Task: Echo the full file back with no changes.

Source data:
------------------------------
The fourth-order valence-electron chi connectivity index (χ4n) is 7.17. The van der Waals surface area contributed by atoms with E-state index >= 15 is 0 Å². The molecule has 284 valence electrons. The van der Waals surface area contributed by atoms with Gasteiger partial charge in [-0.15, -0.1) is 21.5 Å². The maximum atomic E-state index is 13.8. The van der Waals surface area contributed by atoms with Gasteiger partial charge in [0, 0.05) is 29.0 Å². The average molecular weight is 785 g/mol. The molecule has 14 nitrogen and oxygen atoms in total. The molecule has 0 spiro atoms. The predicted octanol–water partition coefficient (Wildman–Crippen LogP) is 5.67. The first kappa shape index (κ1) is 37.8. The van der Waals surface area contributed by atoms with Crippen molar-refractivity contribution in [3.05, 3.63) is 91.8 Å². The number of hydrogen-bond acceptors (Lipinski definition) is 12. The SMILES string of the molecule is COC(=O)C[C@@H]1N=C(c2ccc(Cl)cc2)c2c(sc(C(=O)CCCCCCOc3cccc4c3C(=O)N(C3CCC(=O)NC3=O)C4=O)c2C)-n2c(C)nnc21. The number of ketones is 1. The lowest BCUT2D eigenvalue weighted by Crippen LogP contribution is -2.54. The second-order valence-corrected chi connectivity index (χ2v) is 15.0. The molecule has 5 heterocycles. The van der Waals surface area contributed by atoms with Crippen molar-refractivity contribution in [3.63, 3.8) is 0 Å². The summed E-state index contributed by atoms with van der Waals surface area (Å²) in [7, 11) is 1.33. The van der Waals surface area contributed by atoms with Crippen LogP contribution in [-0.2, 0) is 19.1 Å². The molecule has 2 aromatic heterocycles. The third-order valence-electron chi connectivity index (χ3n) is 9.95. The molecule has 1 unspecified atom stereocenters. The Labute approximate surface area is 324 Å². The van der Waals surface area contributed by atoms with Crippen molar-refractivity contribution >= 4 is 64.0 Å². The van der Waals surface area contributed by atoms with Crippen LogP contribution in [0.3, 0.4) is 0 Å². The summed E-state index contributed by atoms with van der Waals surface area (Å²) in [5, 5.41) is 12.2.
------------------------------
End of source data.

The fourth-order valence-electron chi connectivity index (χ4n) is 7.17. The van der Waals surface area contributed by atoms with E-state index >= 15 is 0 Å². The molecule has 284 valence electrons. The van der Waals surface area contributed by atoms with Gasteiger partial charge in [-0.15, -0.1) is 21.5 Å². The maximum atomic E-state index is 13.8. The van der Waals surface area contributed by atoms with Gasteiger partial charge in [0, 0.05) is 29.0 Å². The average molecular weight is 785 g/mol. The molecule has 14 nitrogen and oxygen atoms in total. The molecule has 0 spiro atoms. The predicted octanol–water partition coefficient (Wildman–Crippen LogP) is 5.67. The first kappa shape index (κ1) is 37.8. The van der Waals surface area contributed by atoms with Crippen molar-refractivity contribution in [3.05, 3.63) is 91.8 Å². The number of hydrogen-bond acceptors (Lipinski definition) is 12. The SMILES string of the molecule is COC(=O)C[C@@H]1N=C(c2ccc(Cl)cc2)c2c(sc(C(=O)CCCCCCOc3cccc4c3C(=O)N(C3CCC(=O)NC3=O)C4=O)c2C)-n2c(C)nnc21. The number of ketones is 1. The lowest BCUT2D eigenvalue weighted by Crippen LogP contribution is -2.54. The second-order valence-corrected chi connectivity index (χ2v) is 15.0. The molecule has 5 heterocycles. The van der Waals surface area contributed by atoms with Crippen molar-refractivity contribution in [3.63, 3.8) is 0 Å². The summed E-state index contributed by atoms with van der Waals surface area (Å²) in [7, 11) is 1.33. The van der Waals surface area contributed by atoms with Crippen LogP contribution in [-0.2, 0) is 19.1 Å². The molecule has 2 aromatic heterocycles. The third-order valence-electron chi connectivity index (χ3n) is 9.95. The molecule has 1 unspecified atom stereocenters. The Labute approximate surface area is 324 Å². The van der Waals surface area contributed by atoms with Crippen molar-refractivity contribution >= 4 is 64.0 Å². The van der Waals surface area contributed by atoms with Crippen LogP contribution in [0.3, 0.4) is 0 Å². The summed E-state index contributed by atoms with van der Waals surface area (Å²) in [5, 5.41) is 12.2.